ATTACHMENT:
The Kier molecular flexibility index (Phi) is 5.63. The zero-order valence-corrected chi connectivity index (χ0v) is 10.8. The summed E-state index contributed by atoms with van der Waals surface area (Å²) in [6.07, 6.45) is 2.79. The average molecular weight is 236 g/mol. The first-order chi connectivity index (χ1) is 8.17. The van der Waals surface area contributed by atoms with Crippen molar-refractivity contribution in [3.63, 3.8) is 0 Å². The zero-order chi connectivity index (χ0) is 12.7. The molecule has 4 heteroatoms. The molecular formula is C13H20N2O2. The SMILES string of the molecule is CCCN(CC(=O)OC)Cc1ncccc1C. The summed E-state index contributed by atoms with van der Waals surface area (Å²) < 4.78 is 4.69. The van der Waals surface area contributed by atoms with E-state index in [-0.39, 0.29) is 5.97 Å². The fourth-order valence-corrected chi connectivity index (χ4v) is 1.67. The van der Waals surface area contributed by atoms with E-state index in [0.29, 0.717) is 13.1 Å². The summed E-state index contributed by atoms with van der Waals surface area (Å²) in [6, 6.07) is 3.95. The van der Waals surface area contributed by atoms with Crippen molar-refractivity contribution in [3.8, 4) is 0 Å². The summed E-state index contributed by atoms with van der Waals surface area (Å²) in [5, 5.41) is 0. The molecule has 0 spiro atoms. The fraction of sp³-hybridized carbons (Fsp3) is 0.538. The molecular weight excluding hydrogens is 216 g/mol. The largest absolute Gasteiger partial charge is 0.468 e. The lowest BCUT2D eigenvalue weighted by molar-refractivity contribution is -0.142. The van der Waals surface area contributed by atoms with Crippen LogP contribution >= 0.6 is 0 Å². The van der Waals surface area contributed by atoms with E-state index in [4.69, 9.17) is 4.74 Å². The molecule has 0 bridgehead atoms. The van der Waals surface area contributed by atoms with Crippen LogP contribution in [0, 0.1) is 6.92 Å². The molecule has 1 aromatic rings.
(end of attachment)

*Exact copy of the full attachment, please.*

The Kier molecular flexibility index (Phi) is 5.63. The zero-order valence-corrected chi connectivity index (χ0v) is 10.8. The summed E-state index contributed by atoms with van der Waals surface area (Å²) in [6.07, 6.45) is 2.79. The average molecular weight is 236 g/mol. The first-order chi connectivity index (χ1) is 8.17. The van der Waals surface area contributed by atoms with Crippen molar-refractivity contribution in [3.63, 3.8) is 0 Å². The zero-order chi connectivity index (χ0) is 12.7. The molecule has 4 heteroatoms. The molecular formula is C13H20N2O2. The SMILES string of the molecule is CCCN(CC(=O)OC)Cc1ncccc1C. The summed E-state index contributed by atoms with van der Waals surface area (Å²) < 4.78 is 4.69. The van der Waals surface area contributed by atoms with E-state index in [-0.39, 0.29) is 5.97 Å². The fourth-order valence-corrected chi connectivity index (χ4v) is 1.67. The van der Waals surface area contributed by atoms with E-state index in [0.29, 0.717) is 13.1 Å². The summed E-state index contributed by atoms with van der Waals surface area (Å²) in [6, 6.07) is 3.95. The van der Waals surface area contributed by atoms with Crippen molar-refractivity contribution in [3.8, 4) is 0 Å². The summed E-state index contributed by atoms with van der Waals surface area (Å²) in [5, 5.41) is 0. The molecule has 0 spiro atoms. The fraction of sp³-hybridized carbons (Fsp3) is 0.538. The molecular weight excluding hydrogens is 216 g/mol. The largest absolute Gasteiger partial charge is 0.468 e. The lowest BCUT2D eigenvalue weighted by molar-refractivity contribution is -0.142. The van der Waals surface area contributed by atoms with Crippen LogP contribution >= 0.6 is 0 Å². The van der Waals surface area contributed by atoms with E-state index in [4.69, 9.17) is 4.74 Å². The molecule has 0 bridgehead atoms. The van der Waals surface area contributed by atoms with Crippen LogP contribution in [0, 0.1) is 6.92 Å². The molecule has 1 aromatic rings.